I am somewhat embarrassed to admit I stayed at the Park Hyatt. Though not terribly expensive by American standards ($200 a night, including breakfast and internet), I am certain I could have done just fine at many other hotels and paid only half as much. The service there was some of the best I have ever experienced at any hotel. Starting with the assumption (valid I think) that Asia hotels have the best service, this hotel tops anything I have ever experienced in Japan, Korea, or China. The Park Hyatt in Hong Kong comes close, but falls short. The Park Hyatt in Tokyo (the hotel in the movie, Lost in Translation) comes close, but even it too falls short.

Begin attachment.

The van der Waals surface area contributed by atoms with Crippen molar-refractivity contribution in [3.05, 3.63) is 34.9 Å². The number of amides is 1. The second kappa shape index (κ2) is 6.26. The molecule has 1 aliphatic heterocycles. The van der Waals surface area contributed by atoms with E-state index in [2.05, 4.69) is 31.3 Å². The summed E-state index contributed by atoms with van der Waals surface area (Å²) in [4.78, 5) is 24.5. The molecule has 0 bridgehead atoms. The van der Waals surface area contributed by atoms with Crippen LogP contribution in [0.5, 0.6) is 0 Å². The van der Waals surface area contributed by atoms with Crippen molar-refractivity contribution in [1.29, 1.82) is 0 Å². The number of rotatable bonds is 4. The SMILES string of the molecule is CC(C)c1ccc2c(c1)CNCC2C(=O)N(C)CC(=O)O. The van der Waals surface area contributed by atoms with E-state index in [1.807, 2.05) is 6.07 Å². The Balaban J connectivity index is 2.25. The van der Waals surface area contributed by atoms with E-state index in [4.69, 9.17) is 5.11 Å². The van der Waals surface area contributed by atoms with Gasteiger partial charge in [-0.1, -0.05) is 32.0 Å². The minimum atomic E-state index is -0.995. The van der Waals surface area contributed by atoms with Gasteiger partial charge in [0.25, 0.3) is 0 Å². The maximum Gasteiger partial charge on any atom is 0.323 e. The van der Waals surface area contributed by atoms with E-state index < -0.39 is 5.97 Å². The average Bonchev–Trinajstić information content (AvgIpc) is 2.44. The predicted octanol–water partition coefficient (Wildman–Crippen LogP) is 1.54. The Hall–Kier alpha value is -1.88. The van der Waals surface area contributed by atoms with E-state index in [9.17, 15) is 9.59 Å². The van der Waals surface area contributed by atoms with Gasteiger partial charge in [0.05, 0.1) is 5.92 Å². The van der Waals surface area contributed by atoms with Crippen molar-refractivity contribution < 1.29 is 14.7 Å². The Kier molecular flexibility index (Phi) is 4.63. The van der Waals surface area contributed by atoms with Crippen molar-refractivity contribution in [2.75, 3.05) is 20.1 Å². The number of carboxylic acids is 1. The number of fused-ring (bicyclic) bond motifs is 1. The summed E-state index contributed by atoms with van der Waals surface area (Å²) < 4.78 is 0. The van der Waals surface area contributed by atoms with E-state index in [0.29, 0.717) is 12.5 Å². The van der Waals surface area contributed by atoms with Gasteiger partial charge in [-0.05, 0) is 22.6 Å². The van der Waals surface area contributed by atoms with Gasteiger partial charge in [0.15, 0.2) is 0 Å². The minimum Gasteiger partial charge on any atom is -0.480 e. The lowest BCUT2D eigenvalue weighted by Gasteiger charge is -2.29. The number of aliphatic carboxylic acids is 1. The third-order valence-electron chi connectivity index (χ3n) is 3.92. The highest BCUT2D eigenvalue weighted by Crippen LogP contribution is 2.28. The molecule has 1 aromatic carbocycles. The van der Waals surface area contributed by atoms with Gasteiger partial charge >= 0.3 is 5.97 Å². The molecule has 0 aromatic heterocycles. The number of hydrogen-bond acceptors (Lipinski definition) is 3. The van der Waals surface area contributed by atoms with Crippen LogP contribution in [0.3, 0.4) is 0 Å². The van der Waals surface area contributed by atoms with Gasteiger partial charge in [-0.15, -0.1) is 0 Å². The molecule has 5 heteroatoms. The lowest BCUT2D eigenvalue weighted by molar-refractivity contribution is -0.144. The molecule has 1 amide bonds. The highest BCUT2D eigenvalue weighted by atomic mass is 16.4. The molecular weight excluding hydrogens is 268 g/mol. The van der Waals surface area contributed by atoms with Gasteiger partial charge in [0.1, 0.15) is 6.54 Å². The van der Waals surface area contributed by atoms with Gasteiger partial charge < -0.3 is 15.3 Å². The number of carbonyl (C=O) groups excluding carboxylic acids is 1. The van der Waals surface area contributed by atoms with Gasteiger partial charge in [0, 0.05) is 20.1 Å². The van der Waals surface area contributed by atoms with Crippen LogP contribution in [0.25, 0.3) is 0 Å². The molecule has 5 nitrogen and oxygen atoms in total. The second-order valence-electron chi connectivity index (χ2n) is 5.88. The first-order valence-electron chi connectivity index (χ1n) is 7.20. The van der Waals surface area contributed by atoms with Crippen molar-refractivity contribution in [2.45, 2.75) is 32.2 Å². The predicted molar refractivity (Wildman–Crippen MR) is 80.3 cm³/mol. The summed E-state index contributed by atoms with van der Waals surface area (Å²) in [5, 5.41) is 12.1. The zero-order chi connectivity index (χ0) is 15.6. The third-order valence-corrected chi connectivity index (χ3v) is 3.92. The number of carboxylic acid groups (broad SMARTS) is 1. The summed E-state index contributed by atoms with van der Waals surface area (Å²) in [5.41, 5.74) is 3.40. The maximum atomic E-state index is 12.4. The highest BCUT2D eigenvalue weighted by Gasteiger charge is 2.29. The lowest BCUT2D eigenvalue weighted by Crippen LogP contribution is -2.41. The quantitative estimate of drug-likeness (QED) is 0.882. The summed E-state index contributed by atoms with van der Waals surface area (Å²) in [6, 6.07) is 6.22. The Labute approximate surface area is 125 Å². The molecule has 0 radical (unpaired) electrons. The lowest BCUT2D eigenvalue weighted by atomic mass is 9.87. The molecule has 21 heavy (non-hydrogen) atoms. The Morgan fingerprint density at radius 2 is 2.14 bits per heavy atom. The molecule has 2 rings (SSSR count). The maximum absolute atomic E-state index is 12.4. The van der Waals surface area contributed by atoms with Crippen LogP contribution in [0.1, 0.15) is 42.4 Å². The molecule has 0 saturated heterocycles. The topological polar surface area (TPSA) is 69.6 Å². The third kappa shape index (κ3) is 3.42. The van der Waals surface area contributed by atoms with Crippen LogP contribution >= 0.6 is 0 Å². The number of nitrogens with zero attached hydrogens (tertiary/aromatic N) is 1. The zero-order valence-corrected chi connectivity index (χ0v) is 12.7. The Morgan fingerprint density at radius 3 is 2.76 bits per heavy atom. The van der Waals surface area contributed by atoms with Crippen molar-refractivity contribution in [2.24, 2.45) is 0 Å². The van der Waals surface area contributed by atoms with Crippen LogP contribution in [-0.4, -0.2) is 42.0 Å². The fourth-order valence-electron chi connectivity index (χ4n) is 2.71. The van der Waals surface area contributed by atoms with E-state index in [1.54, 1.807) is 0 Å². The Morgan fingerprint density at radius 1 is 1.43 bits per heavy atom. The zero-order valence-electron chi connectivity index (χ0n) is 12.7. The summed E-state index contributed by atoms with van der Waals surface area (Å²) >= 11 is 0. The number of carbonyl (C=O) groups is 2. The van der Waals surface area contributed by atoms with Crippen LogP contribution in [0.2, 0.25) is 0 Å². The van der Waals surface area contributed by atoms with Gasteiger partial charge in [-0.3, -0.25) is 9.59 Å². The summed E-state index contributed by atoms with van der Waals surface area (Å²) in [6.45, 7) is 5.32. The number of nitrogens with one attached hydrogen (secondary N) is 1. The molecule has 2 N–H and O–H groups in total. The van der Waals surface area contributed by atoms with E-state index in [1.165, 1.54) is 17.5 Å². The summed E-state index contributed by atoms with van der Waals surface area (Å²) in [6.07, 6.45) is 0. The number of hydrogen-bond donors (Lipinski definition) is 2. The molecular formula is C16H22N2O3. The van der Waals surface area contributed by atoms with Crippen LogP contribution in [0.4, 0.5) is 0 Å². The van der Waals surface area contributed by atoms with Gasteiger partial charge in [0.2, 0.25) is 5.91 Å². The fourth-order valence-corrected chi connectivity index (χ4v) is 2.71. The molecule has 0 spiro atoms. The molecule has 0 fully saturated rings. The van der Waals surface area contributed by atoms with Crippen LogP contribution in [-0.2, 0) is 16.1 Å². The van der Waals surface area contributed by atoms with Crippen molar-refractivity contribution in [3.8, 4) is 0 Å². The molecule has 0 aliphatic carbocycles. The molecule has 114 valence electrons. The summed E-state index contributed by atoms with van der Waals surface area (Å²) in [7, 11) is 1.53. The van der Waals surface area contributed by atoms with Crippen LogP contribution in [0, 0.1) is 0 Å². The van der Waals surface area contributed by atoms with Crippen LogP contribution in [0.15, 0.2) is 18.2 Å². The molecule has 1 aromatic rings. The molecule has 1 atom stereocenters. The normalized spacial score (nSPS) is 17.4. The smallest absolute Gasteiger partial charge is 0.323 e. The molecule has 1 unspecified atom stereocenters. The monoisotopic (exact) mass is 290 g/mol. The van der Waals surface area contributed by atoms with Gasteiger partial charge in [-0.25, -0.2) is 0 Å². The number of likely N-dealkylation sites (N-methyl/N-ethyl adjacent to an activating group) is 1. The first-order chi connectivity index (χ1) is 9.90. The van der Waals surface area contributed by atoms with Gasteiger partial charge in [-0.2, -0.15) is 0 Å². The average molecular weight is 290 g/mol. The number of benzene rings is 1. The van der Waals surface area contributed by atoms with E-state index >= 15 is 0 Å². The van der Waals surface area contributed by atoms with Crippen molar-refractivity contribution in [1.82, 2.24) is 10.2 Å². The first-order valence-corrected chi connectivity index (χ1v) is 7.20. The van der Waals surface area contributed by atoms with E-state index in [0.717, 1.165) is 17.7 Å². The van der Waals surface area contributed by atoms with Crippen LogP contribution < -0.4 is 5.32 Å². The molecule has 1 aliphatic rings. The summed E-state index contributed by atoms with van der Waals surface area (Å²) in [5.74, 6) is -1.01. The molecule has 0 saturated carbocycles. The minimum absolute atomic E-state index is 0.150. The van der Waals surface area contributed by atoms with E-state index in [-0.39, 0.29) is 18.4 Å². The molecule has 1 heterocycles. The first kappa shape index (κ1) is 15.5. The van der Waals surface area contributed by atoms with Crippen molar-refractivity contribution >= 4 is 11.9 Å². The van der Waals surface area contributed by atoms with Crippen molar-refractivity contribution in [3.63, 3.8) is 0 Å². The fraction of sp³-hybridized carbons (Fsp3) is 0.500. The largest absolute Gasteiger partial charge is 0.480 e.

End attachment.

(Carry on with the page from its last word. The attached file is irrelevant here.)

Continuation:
The reality is that the Saigon Park Hyatt can do what it does because labor costs in Vietnam are so low. Anyway, I was picked up at the airport in a brand new Mercedes Benz E class. It had water and towels and I was given a music playlist. I chose Vietnamese songs figuring when in Vietnam …. Yes, I fully realize that riding around in a chauffeur driven Mercedes isn’t exactly “Vietnam.” It cost $28.
I arrive at the hotel and as I walk in, at least five people greet me by saying “hello Mr. Harris.” A hostess takes me to my room, checks me in, and introduces me to my Butler who asks if I have any clothes needing pressing. The room was not huge, but very tasteful, with great photographs of old Vietnam. The floor in the room entrance was a beautiful hardwood and the bathroom was nearly all marble. The internet was plenty fast. I grabbed a quick lunch at the terribly chic Square One Vietnamese restaurant in the hotel. I order a a four course fish curry lunch, including great French bread and an excellent chocolate cake and I pay $12. I had dinner there the next day and it too was superb.